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Lakers' future hinges on Buss heirs
The future of the Los Angeles Lakers and their stunning basketball legacy will have nothing to do with the fact they were swept out of the playoffs in humiliating fashion Sunday by the San Antonio Spurs. That fact hardly matters.
The future of the purple and gold will be set by the inter-family politics now raging in the wake of Jerry Buss’ death — in the jockeying for power that follows the passing of any patriarch, in the shortcomings and strengths of whomever does emerge as the real power in Lakerland and in the tricky task of a self-made man’s greatness surviving the transfer of power from his generation to the ones that follow.
Succession will dictate the Lakers' future, not beatdowns like the one the Spurs foisted upon the Lakers, 103-82 on Sunday night, to cast them from this hyper-disappointing season. Kobe’s recovery and Dwight’s own Decision, though seeming to loom large now, are small by comparison.
Jerry Buss was a great man, one of the greatest men to ever own an NBA team, and it was his unusual greatness that drew together all the things that have made the Lakers one of the great franchises in sports.
He was a scientist, and a visionary, and an entrepreneur, and a playboy, and with the kind of magic-touched alchemy that only the Great Ones can muster he created the Lakers of Showtime and Magic and Kareem and Shaq and Kobe. He made his creation, that extension of his own remarkableness, about winning and joy and getting what you want and a peek at the great life and a whole lot of money and a brand that you cannot separate from what the NBA at its best now strives to be.
But none of that guarantees that what he poured into his franchise he would ever be able to force into his descendants, a cold and hard fact of American society that has always been true: The Great Ones can change the world and impose their will on their own walk of life and, sometimes, history, but almost never on their own families.
That, in the end, comes only after they are gone.
History is littered with monarchies that faced this very fact. The Kennedys are America’s prime political example. The great novel “The Magnificent Ambersons” dealt with this very thing. Countless businesses, big and small, have withered and died as generational succession led from the great ones – the hungry and desperate and ambitious and brilliant — to the soft and cozy and lazy and comfortable born into it.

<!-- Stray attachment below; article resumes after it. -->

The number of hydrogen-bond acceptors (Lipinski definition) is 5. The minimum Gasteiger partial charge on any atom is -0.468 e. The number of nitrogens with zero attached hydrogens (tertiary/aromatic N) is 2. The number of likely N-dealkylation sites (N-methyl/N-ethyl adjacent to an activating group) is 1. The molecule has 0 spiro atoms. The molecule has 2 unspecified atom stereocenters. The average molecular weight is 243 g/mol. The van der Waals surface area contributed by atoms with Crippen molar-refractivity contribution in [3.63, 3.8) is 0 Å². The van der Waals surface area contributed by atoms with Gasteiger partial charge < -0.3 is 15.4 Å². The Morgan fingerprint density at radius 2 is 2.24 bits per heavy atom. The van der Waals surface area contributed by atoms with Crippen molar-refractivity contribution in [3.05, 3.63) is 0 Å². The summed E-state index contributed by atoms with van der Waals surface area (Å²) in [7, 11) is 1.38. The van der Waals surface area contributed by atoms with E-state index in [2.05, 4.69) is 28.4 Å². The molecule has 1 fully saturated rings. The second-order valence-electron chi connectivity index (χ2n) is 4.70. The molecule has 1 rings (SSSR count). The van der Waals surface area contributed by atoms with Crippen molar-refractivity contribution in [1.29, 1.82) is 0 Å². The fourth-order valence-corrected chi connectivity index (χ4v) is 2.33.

It is a vastly different thing to earn stunning success than to be born into it.
In Los Angeles, as best we can tell, the dueling powers here are Jim Buss, the Lakers' executive vice president of basketball operations, and his sister, Jeanie Buss, the team’s executive vice president of business operations. But we must also throw in their four other siblings, their subsequent inheritors, and even Phil Jackson (as Jeanie’s fiancé soon to be married into the family), to try and grasp the key players in this team’s bid to retain its place in the NBA hierarchy.
What to do with Dwight, D’Antoni, Kobe, the 2014 free-agency class? All trees you can miss for the forest. In the past, the decisions that mattered — from talking Kobe out of a trade he demanded last decade stretching all the way back to Kareem — started with the ownership. And that meant Dr. Buss.
If that greatness, even some of it, continues in the second generation, then all will be well at Staples. But if it does not . . .
So far, Jim Buss’ tenure as steward of his father’s legacy is not exactly confidence-inducing. How different if, say, Jeanie had been in charge — and her beau, Phil, had been re-hired, when Mike Brown was fired earlier this season. Or if Brown had not been brought back this season at all. Then no D’Antoni mess, perhaps a more disciplined and in-line Dwight, a Kobe not so . . . wait. No. Let’s stop there. This is the stuff that can drive historians mad: What if, what if, what if, what if . . .
Only, the what ifs aren’t over for the Lakers faithful, and, though early, the buffoonery of the Lakers since Dr. Buss ailed and then passed — and during Jim Buss’ leadership — should offer us a stark reminder of how hard it is to pass on a dynasty and the intangibles that built it through the generations.
In American society it’s just as likely that Fredo will inherit the family business as Michael.
There can be little joy among the Lakers faithful today. This season was a disaster, D’Antoni is probably not the right guy, Dwight may or may not stay — and neither right now seems particularly comforting — and Kobe sits somewhere at a ripened-basketball age facing return from a very serious injury.
Dark days, indeed.
But know this, Lakers fans: The real battle that matters and that will impact what it means to root for your team in the years to come is happening away from the public, off of the court and outside of anything any athlete, coach or general manager can control.
The question now isn’t what to learn from this season, how to fix next year’s roster, who to retain as the head coach and what to do about this player or that.
The question is which inheritance plan and power structure among the Buss clan is most likely to pass on Dr. Buss’ genius for at least one more generation.